Rotational moulding is quick to set up, thereby making it possible for small batch production to meet unpredictable demand. It helps to minimize stock holding and potential redundancy of stock making it overall comparatively cheap compared to fabricating, fibre glass, injection, vacuum or blow moulding methods.
The versatility of rotational moulding is also one of its major assests. It enables products to be created without polymer weld lines, with multiple layers and a variety of styles, colours and surface finishes. Rotomoulding can accommodate not just inserts but also logos, recesses, spouts, bosses, and many more features to fulfil demanding design and engineering requirements. Additionally, different types of products can be moulded together on a single machine using this method.
Apart from the above, it has the following advantages:
Weather resistant end products
Fast manufacturing times
Even wall thickness and leak-proof reliability
High impact resistance and good load bearing properties
Companies Involved in Rotational Moulding
The following are the major companies involved in rotational moulding:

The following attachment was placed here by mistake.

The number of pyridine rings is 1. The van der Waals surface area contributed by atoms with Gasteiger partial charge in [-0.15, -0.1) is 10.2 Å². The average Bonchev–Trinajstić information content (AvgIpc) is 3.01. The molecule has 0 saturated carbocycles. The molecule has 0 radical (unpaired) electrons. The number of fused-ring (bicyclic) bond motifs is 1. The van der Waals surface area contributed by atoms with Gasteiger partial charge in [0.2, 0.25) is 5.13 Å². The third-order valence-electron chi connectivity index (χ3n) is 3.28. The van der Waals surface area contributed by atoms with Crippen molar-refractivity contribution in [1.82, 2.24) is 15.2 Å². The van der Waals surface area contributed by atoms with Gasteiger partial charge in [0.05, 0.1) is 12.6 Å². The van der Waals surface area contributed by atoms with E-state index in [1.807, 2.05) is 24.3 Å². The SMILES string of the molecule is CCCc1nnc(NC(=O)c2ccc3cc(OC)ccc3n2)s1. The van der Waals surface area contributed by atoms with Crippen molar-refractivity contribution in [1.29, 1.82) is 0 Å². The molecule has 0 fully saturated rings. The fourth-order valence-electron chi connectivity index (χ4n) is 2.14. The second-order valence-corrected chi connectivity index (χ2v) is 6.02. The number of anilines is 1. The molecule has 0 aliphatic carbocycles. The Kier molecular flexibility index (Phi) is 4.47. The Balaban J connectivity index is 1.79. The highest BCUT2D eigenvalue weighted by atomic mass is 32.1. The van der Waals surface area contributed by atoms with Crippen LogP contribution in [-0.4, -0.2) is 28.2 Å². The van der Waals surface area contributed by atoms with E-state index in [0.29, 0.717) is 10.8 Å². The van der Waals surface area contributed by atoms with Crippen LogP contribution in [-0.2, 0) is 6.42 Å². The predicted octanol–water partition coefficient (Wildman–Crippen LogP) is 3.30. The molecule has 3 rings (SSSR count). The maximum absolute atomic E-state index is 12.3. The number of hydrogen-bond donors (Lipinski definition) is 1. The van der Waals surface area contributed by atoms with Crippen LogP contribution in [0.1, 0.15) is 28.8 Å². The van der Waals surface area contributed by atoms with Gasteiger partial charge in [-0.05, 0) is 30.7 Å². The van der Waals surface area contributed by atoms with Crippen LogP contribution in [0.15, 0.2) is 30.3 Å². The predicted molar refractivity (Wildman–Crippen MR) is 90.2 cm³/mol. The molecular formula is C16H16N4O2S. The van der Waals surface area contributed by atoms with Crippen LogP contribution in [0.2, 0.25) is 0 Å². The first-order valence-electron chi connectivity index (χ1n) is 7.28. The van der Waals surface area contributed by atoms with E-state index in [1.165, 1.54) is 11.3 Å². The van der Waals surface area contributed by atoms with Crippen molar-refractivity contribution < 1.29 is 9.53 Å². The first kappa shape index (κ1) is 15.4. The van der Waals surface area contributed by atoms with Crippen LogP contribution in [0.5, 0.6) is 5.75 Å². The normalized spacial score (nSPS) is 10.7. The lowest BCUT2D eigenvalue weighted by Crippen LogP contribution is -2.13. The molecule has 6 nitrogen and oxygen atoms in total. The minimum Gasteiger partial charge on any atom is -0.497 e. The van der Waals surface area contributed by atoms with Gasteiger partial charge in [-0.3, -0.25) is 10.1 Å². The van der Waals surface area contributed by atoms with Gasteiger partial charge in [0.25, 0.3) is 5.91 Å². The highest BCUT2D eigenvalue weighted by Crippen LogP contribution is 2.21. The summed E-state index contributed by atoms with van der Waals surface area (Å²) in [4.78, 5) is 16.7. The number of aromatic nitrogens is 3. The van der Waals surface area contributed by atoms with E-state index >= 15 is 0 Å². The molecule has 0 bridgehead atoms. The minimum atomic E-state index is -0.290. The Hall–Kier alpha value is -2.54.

Etills ltd located in Cambridgeshire, UK creates a wide range of products using rotational moulding
Rotadyne, located in New South Wales, Australia, has been a leader in the field of plastic rotational moulding since 1973. Their services include product design and development, tooling, laser trimming, assembly, foam filling, elaborate quality controls, and mould-in graphics
Rotational Mouldings Ltd is one of the leading manufacturers of rotationally moulded products in the UK and Europe. They serve a wide variety of industry sectors including offshore buoyancy, traffic management, water treatment, construction, street furniture, agricultural, toys, playground equipment, sewage treatment, medical and hygiene
Amber Plastics is a rotomoulding manufacturer and supplier located in Derbyshire, UK. Their products include complete finished products including bins, boxes, water carriers, planters and street furniture, and sub-assemblies or components of larger products.
JFC are manufacturers of rotationally moulded products up to 2.5 m in length. They are located in Cheshire, UK
Rototek is a high-quality trade rotational moulder company located in Nottinghamshire , UK.
Corilla Plastics is a rotational moulder company located in Mid Glamorgan, UK
Applications of Rotational Moulding
Rotational moulding finds applications in the following sectors:
General industry such as lighting solutions,namely, ovoids, bollards, double cone, lamp cover, spheres, and cubes
Packaging industry such as stackable containers, pallets, and tanks
Sports and leisure industry
Water treatment industry
Marina offshore buoyancy and marine safety equipment industries- e.g. navigation aids, mooring and marker buoys, boom floats, SOLAS-approved lifebuoys, fuel tanks, and net floats
Sources and Further Reading